Randolph-Lucas House

By Collin Kelley

Preservationists plan to move the historic Randolph-Lucas House in Buckhead to the Ansley Park neighborhood before the end of summer.

The once-endangered mansion will be the private home of NewTown Partners’ founders, Christopher Jones and Roger Smith, returning the mansion to its residential roots for the first time in nearly 20 years.

Jones said he and Smith closed on the property at 98 Peachtree Circle in May, but at press time there wasn’t a definite timeline for the move. “We’re working with the city, utilities and the DOT,” he said. “It’s a big endeavor. We’ve received nothing but extreme support.”

The 1924 home is currently located at the intersection of Peachtree Road and Lindbergh Drive, just north of Peachtree Battle Shopping Center. Noted Atlanta architect P. Thornton Marye designed the Georgian-Revival style home for Hollins Randolph, a great-great-grandson of Thomas Jefferson, based on Randolph’s ancestral home near Charlottesville, Va. Margaret Lucas owned the house until her death in 1987.

The house was moved once before – although only a few dozen feet – to make way for the 2500 Peachtree Road condominium project in 1998. The condo association agreed to maintain the home and use it for functions, but the maintenance required quickly became cost-prohibitive and the house fell into disrepair.

Last fall, the 2500 Peachtree Road Condo Association was issued a demolition permit by the city of Atlanta. They offered to give the home away for free if someone could move it to a new location by the end of this summer.

With the assistance of Buckhead Heritage, a historical preservation organization, the city and the condo association, Jones and Smith proved that they had the financial resources and a location for the home. Jones, a historic preservation major, said he couldn’t imagine the house being demolished because of its significance to the city.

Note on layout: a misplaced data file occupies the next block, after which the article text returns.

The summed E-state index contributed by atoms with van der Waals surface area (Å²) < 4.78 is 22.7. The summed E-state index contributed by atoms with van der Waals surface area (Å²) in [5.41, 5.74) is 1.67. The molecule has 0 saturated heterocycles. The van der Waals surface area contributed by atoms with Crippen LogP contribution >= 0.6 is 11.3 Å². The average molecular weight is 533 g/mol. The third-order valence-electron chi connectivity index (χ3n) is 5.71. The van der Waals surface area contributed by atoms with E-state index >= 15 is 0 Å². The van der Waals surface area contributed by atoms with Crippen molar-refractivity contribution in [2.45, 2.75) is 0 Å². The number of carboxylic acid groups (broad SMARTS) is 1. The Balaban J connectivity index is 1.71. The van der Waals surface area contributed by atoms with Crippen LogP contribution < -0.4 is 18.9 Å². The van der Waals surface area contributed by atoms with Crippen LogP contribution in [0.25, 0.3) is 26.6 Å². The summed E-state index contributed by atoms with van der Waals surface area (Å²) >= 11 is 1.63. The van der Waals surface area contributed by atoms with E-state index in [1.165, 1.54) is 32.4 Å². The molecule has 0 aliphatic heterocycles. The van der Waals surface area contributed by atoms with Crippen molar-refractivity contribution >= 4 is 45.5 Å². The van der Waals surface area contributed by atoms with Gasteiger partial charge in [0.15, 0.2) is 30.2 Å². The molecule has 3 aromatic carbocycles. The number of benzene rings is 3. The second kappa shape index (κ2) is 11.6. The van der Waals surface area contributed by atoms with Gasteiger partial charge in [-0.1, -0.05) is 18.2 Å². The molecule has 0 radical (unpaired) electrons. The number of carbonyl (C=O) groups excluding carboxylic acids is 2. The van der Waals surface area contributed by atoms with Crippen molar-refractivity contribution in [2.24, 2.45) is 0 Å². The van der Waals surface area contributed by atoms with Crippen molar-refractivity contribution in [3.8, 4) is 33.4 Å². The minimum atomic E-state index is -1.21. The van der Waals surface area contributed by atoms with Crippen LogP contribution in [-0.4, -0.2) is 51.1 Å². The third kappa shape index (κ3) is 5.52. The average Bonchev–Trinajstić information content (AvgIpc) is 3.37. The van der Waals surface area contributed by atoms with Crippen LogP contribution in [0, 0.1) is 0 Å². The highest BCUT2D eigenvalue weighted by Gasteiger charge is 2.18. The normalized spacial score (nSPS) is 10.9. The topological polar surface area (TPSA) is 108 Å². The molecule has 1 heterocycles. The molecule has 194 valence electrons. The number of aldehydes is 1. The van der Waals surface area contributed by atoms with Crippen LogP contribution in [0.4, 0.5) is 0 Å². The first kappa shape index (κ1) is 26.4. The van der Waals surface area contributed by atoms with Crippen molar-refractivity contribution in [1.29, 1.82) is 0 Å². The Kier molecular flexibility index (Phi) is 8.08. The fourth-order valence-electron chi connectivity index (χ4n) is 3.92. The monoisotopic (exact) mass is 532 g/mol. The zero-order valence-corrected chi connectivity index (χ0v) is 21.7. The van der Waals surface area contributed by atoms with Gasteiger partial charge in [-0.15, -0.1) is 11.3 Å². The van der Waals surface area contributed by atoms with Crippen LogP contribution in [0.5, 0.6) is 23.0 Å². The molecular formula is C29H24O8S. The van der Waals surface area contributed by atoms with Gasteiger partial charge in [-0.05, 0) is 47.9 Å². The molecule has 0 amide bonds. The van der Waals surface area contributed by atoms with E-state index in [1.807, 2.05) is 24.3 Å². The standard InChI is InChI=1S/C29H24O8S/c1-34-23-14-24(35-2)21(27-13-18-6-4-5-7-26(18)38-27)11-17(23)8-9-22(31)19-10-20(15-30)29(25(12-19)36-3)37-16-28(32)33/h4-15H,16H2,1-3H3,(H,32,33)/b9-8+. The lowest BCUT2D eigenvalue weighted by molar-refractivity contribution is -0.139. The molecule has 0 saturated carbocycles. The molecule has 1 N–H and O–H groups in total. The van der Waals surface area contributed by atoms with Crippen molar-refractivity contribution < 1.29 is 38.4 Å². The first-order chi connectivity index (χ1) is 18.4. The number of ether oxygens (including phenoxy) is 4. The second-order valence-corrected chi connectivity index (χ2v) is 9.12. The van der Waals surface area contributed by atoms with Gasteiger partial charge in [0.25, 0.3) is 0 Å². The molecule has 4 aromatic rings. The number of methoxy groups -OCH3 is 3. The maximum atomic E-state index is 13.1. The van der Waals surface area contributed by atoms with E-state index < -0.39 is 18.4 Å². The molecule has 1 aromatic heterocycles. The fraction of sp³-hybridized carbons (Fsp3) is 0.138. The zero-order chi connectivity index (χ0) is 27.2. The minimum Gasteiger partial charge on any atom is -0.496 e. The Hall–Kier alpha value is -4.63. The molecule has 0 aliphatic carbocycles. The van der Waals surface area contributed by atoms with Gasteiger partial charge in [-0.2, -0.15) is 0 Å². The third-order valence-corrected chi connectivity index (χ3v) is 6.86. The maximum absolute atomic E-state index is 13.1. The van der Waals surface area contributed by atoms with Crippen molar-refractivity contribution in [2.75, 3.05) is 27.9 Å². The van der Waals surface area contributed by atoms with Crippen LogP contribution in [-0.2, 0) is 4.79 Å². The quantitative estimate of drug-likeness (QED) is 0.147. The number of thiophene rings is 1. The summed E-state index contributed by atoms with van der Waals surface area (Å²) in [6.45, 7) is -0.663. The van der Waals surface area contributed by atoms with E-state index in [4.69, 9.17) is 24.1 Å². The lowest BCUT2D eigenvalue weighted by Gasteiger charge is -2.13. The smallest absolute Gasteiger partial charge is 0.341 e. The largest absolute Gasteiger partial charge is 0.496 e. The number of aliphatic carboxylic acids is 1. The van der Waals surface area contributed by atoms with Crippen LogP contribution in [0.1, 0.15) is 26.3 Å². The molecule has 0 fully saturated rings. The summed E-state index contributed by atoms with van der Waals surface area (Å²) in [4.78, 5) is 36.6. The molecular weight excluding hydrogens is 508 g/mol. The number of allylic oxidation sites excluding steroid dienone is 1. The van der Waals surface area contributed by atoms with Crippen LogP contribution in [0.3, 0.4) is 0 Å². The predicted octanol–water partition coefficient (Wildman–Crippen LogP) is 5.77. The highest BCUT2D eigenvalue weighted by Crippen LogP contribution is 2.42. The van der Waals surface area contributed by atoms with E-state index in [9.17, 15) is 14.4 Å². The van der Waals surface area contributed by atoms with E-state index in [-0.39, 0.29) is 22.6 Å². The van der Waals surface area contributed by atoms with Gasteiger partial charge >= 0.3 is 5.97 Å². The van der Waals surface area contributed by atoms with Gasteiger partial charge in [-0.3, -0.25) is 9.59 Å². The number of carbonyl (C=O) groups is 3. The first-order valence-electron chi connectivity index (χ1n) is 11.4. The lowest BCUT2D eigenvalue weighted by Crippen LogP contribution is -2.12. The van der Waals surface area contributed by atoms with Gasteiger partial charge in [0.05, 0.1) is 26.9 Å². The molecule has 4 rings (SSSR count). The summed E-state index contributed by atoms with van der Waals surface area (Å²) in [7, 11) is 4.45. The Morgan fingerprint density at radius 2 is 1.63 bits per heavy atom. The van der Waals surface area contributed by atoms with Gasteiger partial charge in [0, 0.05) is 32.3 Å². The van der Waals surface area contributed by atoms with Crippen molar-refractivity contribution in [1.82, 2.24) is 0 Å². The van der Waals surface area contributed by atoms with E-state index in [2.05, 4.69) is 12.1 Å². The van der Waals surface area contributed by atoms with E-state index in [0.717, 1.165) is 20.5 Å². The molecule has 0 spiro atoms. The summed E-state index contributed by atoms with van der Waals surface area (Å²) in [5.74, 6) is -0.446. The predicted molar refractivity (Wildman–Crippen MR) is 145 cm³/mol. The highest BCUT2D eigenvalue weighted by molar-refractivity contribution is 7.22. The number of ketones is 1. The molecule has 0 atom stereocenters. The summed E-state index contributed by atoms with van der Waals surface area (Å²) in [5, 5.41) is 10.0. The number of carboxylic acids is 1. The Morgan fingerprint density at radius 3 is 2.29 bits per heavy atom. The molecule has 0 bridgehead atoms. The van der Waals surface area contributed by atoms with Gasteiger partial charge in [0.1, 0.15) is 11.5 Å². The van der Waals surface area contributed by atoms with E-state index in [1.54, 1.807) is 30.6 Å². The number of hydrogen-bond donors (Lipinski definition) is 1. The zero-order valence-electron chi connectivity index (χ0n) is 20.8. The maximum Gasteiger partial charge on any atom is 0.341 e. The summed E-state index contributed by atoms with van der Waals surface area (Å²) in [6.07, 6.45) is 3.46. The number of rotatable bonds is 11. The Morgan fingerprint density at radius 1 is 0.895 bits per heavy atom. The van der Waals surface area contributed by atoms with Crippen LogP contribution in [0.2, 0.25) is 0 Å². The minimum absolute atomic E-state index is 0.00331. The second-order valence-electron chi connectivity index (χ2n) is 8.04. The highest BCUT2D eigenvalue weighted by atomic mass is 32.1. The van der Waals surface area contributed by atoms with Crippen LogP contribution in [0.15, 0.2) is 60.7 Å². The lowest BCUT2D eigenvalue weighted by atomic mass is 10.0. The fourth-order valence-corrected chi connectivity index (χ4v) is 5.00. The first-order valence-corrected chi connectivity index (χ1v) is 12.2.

“The house has everything you look for architecturally, and it’s appropriate infill for the Ansley Park neighborhood,” Jones said.

Jones said he was excited that the Marye-designed Randolph-Lucas House would soon sit next to a home designed by another of Atlanta’s famed architects, Philip T. Shutze.

“We plan to return the home to its original 1924 appearance,” Jones said. “We’re photographing, videotaping and have drawings so that everything will be put back into place after the move.”

Jones said once the house is in Ansley Park, he and Smith will donate a preservation façade easement to the Georgia Trust for Historic Preservation, ensuring that the house can never be torn down, and that all future exterior changes or additions follow preservation standards.